Muddy Waters

Muddy Waters

Muddy Waters was a twentieth century African American blues musician. He is deemed the “father of modern Chicago blues” and influenced the 1960s generation of England which resulted in the appearance of British blues.

Born on April 4, 1913, in Issaquena County, Mississippi, Muddy Waters was originally named McKinley Morganfield. He was raised by his grandmother, Della Grant, after the demise of his mother closely following his birth. Mrs. Grant used to call him by his nickname, Muddy, which was given to him based on his habit of playing in the muddy water. In his later life he actually took up the name Muddy Waters permanently. He began to play harmonica in his teenage years and soon after he was playing guitar at parties. In 1932, he got married to Mabel Berry but three years later his wife left him when she discovered about his infidelity and an illegitimate child with a young girl. Over the years he married once gain but left her as he moved to Chicago in 1943.

In 1941, Alan Lomax, one of the great folklorist, ethnomusicologist of American history approached Waters and recorded his music. Waters felt encouraged when he listened himself on the record and realized he could make it as a musician one day. Two years later, he flew to Chicago in hopes of becoming a full-time professional musician. During his early years in Chicago, in order to to make a living he used to drive truck and worked in a factory by day and played music at night. He was eventually given a break by a leading blues musician in Chicago, Big Bill Broonzy to perform at night clubs. By 1946, he gained enough influence to have his music recorded at Columbia but it was not released immediately. He was approached by a newly founded record label Aristocrat Records to record his work.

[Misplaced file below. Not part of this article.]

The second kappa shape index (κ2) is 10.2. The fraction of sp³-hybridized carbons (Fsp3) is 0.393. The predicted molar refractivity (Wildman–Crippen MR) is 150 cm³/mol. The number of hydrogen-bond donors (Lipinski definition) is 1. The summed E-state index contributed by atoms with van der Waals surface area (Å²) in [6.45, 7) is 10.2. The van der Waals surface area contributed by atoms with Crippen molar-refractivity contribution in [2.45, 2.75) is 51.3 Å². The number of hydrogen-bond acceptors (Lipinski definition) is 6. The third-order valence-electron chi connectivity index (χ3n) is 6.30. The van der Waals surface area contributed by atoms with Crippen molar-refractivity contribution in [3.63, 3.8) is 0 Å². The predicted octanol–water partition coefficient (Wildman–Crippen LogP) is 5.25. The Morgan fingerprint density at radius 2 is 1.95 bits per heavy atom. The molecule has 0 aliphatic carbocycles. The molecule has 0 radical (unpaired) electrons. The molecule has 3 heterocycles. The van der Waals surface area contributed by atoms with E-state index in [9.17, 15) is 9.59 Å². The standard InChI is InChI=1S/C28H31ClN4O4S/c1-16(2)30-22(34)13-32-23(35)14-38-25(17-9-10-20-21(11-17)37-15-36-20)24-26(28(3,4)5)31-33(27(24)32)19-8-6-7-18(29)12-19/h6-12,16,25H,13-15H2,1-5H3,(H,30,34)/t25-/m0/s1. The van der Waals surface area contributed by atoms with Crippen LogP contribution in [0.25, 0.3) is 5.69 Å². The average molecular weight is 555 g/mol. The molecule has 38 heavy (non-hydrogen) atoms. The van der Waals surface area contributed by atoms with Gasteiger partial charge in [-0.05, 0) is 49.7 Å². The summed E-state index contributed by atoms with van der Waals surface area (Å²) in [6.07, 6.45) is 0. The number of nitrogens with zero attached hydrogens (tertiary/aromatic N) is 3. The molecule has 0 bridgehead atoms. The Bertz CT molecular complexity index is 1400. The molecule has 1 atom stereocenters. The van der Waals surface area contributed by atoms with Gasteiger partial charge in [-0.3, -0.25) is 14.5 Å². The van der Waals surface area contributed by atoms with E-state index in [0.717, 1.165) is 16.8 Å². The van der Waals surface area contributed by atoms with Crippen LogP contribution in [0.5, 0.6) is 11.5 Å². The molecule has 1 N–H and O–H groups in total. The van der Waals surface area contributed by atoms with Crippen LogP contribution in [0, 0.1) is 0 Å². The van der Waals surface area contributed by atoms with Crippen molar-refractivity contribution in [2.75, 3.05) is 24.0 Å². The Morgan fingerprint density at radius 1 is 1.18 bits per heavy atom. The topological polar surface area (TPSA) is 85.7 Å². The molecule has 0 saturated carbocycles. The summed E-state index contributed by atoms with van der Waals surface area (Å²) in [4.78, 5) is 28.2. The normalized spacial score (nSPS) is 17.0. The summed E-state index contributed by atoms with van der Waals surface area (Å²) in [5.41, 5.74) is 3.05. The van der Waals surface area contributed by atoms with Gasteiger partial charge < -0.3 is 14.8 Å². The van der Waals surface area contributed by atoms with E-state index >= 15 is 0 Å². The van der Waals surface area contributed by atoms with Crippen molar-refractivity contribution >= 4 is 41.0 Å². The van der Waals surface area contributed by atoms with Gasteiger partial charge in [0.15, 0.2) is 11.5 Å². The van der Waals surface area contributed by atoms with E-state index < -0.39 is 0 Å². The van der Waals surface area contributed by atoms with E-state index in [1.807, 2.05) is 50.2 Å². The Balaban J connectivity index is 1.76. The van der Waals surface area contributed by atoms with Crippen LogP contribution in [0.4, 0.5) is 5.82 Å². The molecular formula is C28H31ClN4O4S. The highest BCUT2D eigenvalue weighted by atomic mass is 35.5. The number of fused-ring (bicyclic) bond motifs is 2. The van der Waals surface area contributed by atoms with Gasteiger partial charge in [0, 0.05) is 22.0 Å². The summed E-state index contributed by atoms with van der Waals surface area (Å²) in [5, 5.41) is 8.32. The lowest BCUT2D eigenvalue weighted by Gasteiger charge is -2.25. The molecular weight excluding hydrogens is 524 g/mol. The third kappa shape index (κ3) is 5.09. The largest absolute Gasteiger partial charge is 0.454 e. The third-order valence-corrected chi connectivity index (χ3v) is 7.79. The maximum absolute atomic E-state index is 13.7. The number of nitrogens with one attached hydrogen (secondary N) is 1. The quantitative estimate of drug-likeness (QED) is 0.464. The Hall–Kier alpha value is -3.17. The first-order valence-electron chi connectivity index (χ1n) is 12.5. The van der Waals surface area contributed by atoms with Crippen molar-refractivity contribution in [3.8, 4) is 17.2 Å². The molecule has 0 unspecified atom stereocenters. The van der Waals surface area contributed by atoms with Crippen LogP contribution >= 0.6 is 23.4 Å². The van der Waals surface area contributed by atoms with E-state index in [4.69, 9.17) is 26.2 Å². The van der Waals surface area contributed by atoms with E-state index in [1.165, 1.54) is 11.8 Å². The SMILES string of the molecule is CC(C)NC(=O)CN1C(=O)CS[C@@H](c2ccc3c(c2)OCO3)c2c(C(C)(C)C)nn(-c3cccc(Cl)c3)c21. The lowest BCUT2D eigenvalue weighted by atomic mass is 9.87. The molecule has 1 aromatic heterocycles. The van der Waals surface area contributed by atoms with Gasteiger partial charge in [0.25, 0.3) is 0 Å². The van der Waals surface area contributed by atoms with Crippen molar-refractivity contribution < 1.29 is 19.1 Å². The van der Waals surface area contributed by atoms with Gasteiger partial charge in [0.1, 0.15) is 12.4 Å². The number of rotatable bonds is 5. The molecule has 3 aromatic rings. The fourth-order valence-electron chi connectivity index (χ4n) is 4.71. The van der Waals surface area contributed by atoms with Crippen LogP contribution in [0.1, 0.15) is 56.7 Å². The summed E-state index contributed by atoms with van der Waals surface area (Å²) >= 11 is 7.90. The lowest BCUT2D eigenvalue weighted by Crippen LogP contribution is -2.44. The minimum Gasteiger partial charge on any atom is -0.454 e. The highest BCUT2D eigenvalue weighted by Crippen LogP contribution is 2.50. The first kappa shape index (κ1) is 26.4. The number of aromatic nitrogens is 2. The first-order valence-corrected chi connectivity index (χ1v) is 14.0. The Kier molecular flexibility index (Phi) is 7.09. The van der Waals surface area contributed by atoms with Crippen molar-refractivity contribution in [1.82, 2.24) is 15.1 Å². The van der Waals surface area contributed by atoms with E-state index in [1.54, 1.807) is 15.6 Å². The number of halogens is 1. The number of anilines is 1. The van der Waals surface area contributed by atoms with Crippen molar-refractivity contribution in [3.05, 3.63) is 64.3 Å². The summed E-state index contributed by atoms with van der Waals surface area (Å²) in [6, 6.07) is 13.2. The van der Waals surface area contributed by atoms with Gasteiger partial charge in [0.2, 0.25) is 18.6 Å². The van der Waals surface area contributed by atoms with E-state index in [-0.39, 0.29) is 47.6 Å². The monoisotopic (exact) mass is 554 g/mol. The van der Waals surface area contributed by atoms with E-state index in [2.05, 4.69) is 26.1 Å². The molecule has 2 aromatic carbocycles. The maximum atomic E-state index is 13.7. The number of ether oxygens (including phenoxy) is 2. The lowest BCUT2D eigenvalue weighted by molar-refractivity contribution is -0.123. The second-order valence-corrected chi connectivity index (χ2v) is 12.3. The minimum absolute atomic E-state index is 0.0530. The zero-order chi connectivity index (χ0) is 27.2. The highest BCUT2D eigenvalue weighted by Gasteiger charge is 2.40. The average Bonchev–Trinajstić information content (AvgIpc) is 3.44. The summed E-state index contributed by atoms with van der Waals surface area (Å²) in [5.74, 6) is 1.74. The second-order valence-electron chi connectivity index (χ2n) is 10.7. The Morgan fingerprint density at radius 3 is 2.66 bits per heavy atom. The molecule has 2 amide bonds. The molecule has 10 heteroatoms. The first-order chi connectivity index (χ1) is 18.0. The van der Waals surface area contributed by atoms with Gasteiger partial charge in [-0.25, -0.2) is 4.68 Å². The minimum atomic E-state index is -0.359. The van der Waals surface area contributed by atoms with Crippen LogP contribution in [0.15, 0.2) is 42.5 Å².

Waters played guitar with an American blues pianist Sunnyland Slim on the tracks such as “Little Anna Mae” and “Gypsy Woman”. By 1947 he was still struggling as a music artist. However, in 1948, with the release of “I Feel Like Going Home” and “I Can’t Be Satisfied”, Waters’s popularity in the club began to soar. His signature tune “Rollin’ Stone” was critically acclaimed in the music industry. The Aristocrat Records was renamed as Chess Records and Waters recorded his earlier sessions with Ernest “Big” Crawford, Johnny Jones and “Baby Face” Leroy Foster. Early 1950s is marked as the time when Waters had his big break when Chess Records arranged for him to record with the celebrated blues artist, Little Walter Jacobs, Jimmy Rogers, Otis Spann and Elga Edmonds. The band recorded some of the smashing hits of 1950s, such as “I’m Ready” and “Hoochie Coochie Man”.

Waters became a success story and ruled Chicago blues scene in early 1950s. His band developed a long-running, friendly rivalry with another blues band, Wolf. As the band garnered praise from the audience and gained more success, one by one all the members broke away from the band to build their solo career.  As a result, Waters ended up recording under his own name. The hit tracks that he recorded during mid-1950s included “Mannish Boy,” “Don’t Go No Farther,” “Trouble No More” and “Sugar Sweet”. He moved to England in 1958 and took the blues music scene by storm. His first live album, At Newport 1960, turned things around for him. Muddy Waters continued to see ups and downs throughout his career and eventually passed away in his sleep due to heart failure in 1983.

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